People frequently report success in combining incompatible glass pieces with a larger, different base.
Have the resulting pieces been tested for evidence of stress with polarised light filters?
Other destructive methods such as hot water, or placing in the freezer are not adequate measures of the long-term effects of incompatibility stress. When you are doing something outside the accepted norms, then you must test for stress to be certain what you are producing remains sound before announcing success.
Why does glass with incompatible pieces survive?
Incompatible glass will show some stress when viewed through polarised filters. You will need to decide when it is excessive. When viewed between polarised light filters high stress will be shown by a rainbow effect in the halo of light. Lesser stress will be shown by pale light. The degree of stress will be shown by the amount of light.
There are some circumstances where the glass can contain the stress, and others where it cannot.
Generally, large mass pieces can contain the stress from small incompatible pieces of glass.
Spherical objects can contain a lot of stress over a long period, which is why glass blowers and lamp workers are generally less concerned about incompatibility than kilnformers are.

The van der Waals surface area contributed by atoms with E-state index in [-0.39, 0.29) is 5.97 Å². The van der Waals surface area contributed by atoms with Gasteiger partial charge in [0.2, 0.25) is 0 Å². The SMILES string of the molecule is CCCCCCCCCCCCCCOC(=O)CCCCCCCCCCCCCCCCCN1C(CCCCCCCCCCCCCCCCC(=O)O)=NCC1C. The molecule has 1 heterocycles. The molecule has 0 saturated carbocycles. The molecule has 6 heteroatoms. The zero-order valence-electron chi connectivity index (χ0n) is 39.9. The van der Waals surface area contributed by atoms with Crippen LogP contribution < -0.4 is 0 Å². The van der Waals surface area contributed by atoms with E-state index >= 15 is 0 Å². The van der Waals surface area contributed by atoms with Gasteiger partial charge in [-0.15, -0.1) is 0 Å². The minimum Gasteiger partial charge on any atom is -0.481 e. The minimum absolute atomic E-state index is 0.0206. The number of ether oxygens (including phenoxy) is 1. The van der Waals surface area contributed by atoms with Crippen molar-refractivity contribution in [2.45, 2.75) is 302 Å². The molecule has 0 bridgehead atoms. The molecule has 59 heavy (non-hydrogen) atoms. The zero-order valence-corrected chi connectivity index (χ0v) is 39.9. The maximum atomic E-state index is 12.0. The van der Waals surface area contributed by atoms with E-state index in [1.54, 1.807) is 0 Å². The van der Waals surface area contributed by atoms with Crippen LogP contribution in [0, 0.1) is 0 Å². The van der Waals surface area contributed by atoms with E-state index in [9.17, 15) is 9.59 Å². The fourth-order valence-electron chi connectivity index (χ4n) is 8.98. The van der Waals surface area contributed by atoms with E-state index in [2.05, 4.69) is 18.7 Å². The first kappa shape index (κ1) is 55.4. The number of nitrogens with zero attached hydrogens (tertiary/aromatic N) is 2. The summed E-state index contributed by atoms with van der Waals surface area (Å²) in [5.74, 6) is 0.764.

Flat glass pieces behave a little differently.
Circular forms can contain stress more easily than other shapes. Rectangular shapes generally show the most stress at the corners. Narrow or wedge-shaped pieces have the most difficulty in containing stress. The stress is concentrated at the points.
The placing of the incompatible glass is also important to the survivability of the glass. The further from the edge of the piece, the less likely there will be breaks.
The smaller the pieces of incompatible glass in relation to the whole, the less risk of breaking.
The more spread apart the pieces are, the greater the chances of survival for a while or long term.
The most essential piece of equipment for people starting out and those who are investigating new setups or working at the edges of accepted norms is a pair of light polarising filters to test for stress.
When combining incompatible glasses the general case is that the greater the mass of the whole object in relation to the incompatible glass, the greater the chance of survival.